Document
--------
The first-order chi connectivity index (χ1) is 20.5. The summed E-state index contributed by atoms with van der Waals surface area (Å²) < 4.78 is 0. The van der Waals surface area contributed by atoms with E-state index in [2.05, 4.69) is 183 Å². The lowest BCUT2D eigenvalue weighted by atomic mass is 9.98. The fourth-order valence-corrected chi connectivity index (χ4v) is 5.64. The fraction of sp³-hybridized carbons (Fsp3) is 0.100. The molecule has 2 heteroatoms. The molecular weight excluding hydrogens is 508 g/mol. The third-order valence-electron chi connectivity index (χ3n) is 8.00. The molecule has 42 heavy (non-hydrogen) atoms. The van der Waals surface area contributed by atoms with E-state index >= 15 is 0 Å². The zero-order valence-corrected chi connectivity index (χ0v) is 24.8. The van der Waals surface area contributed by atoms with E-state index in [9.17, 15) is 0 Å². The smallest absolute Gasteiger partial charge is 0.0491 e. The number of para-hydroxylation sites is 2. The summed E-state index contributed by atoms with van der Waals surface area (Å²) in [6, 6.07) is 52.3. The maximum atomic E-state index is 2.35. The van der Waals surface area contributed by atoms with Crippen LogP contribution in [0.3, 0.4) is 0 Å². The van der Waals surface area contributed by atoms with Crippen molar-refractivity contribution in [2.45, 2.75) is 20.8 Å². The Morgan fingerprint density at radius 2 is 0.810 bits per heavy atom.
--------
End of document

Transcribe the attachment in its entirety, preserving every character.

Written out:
The first-order chi connectivity index (χ1) is 20.5. The summed E-state index contributed by atoms with van der Waals surface area (Å²) < 4.78 is 0. The van der Waals surface area contributed by atoms with E-state index in [2.05, 4.69) is 183 Å². The lowest BCUT2D eigenvalue weighted by atomic mass is 9.98. The fourth-order valence-corrected chi connectivity index (χ4v) is 5.64. The fraction of sp³-hybridized carbons (Fsp3) is 0.100. The molecule has 2 heteroatoms. The molecular weight excluding hydrogens is 508 g/mol. The third-order valence-electron chi connectivity index (χ3n) is 8.00. The molecule has 42 heavy (non-hydrogen) atoms. The van der Waals surface area contributed by atoms with E-state index >= 15 is 0 Å². The zero-order valence-corrected chi connectivity index (χ0v) is 24.8. The van der Waals surface area contributed by atoms with E-state index in [9.17, 15) is 0 Å². The smallest absolute Gasteiger partial charge is 0.0491 e. The number of para-hydroxylation sites is 2. The summed E-state index contributed by atoms with van der Waals surface area (Å²) in [6, 6.07) is 52.3. The maximum atomic E-state index is 2.35. The van der Waals surface area contributed by atoms with Crippen LogP contribution in [0.3, 0.4) is 0 Å². The van der Waals surface area contributed by atoms with Crippen molar-refractivity contribution in [2.45, 2.75) is 20.8 Å². The Morgan fingerprint density at radius 2 is 0.810 bits per heavy atom.